Is it really possible for the reader of a translated text to forget this fact? Various nuances of language make it rather impossible. Use of proverbs is one of them. Proverbs, which are integral part of every language, are simple, traditional sayings that express a truth based on common sense or experience, often put the translators in difficult situations as they are metaphorical in nature and deeply rooted in the culture. Translating and interpreting proverbs is practically impossible without the knowledge of the culture. Translation of some of the common proverbs of Urdu is being presented here to elucidate the mentioned point.
We witness that culture gives birth to language, so it would not be wrong to say that translation and culture are intimately connected. Meaning in both source and target languages is greatly affected by their cultural context. A phrase that appears easy to translate may actually contain cultural subtleties that, unless they are accounted for, can bring just the opposite meaning than what is intended.
For every translated sentence, the translator must be able to decide on the importance of its cultural context, what the phrase really means, not necessarily what it literally means, and convey that meaning in a way which makes sense not only in the target language but also in the context of the target culture.
The famous example of President Carter is worth mentioning here. When he went to Poland in 1977, the State Department hired a Russian interpreter who did not have the experience of translating into Polish. Because of that interpreter, Carter ended up saying things in Polish like:
“When I abandoned the United States” instead of “when I left the United States”;
Further he said – “Your lusts for the future” instead of “your desires for the future” (Carter, Poland and a Translator)
Culture gives language different contexts. The same words passed from one culture to another obtain slightly or radically different meanings. Sometimes those meaning differences represent slight or intense value differences that could be critical in translations.
Translation, involves transposition of thoughts expressed in one language by a particular social group into the appropriate expression in the language of another group, entailing a process of cultural de-coding, re-coding and en-coding. The activity of translation does not only deal with words written in a certain time, space and sociopolitical situation; rather it is the ‘cultural’ aspect of the text which plays the key role in communicating the desired idea.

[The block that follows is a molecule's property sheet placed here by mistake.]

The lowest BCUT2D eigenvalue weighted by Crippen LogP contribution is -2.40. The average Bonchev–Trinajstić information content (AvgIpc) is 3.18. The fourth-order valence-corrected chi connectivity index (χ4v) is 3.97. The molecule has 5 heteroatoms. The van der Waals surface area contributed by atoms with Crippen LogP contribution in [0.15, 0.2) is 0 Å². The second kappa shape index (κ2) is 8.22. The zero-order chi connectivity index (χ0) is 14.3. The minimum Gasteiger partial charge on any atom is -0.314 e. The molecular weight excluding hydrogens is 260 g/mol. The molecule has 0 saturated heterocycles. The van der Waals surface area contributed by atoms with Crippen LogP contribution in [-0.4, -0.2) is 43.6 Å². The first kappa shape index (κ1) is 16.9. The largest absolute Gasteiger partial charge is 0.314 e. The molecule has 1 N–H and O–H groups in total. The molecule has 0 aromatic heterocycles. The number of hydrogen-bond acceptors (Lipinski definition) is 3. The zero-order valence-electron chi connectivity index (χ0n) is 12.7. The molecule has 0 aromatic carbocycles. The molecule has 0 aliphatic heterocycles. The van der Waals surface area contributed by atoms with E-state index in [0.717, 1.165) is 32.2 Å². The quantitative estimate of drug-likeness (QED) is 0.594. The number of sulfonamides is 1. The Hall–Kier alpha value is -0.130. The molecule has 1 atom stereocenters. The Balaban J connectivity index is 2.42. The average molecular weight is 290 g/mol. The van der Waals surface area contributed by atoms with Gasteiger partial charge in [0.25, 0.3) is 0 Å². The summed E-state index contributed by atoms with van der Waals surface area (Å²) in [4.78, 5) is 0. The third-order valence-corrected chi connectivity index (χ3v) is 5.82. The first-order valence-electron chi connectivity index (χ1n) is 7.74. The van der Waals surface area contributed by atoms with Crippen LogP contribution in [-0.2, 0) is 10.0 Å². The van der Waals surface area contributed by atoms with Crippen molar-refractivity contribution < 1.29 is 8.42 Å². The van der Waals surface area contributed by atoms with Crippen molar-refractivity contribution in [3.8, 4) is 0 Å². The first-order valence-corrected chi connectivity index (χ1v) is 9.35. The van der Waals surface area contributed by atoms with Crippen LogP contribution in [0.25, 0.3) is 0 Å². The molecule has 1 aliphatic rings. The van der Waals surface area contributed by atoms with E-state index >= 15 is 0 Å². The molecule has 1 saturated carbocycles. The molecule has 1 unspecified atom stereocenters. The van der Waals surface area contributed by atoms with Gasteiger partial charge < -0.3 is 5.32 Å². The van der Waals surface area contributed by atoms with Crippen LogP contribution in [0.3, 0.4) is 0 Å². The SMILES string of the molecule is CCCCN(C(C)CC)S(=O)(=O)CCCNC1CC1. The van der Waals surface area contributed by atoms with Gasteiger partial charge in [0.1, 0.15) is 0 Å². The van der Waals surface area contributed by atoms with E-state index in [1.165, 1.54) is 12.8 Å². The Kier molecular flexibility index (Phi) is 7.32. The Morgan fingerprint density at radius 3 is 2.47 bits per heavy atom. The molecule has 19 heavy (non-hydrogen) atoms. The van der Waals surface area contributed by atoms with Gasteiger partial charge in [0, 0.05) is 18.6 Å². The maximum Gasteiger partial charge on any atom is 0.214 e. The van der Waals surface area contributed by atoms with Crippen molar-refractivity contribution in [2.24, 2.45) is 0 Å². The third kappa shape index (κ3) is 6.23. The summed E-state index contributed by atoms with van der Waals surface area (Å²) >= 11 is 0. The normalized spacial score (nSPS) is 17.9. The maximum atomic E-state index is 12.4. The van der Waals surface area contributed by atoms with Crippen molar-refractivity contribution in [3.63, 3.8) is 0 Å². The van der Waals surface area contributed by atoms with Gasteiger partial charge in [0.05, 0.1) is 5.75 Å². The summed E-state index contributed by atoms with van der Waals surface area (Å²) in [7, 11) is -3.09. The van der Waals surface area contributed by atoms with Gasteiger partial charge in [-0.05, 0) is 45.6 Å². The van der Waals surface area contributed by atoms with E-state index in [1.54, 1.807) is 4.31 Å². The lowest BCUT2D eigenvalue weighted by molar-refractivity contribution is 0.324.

It is felt pertinent to make mention of the following two questions which will further establish the importance of the knowledge of the culture in which the target language is embedded.
- When does it become mandatory to have the knowledge of the culture of the target language? and
- How much knowledge of the culture of the target language is mandatory?
Apparently, the mentioned sentences appear to be easy to comprehend and in normal circumstances a translator would translate it as; When did you see that building? and Why didn’t you see that book? The word dekhi would be translated as the past tense of ‘see’. The choice of word ‘see’ is correct for the first sentence but is inappropriate for the second sentence. The word ‘dekhi’ in the second sentence connotatively refers to ‘the act of reading the book’. Lexical usage which appears to be so common in the source language may prove to be quiet challenging in the target language. Such nuances and subtleties of a language can be dealt with if the translator has a complete grip over the source language.
The process of translation starts with the understanding of the text along with all its syntactic, semantic and semiotic nuances. The following example of a famous couplet by the master poet Mirza Ghalib illustrates the mentioned point:
Ghalib Bura Na Maan Jo Waaez Bura Kahe
Aisaa Bhi Koi Hai Ki Sab Achcha Kahen Jise
The noted critic, Shamsur Rahman Faruqi remarks about this couplet that the play is in the word Sab. There is nobody in the world who is praised by all (Sab). At the same time a reader also gets the impression that Ghalib is an exception as all (Sab) are full of praise for him.
Let us also have a look at the translations of Ghalib’s couplet by Aijaz Ahmad.
Woh Firaaq Aur Woh Wisaal Kahan
Woh Shab o Roz Wa Maah o Saal Kahan
is translated as:
Where are those meetings, those separations!
No more those days and nights, months and years!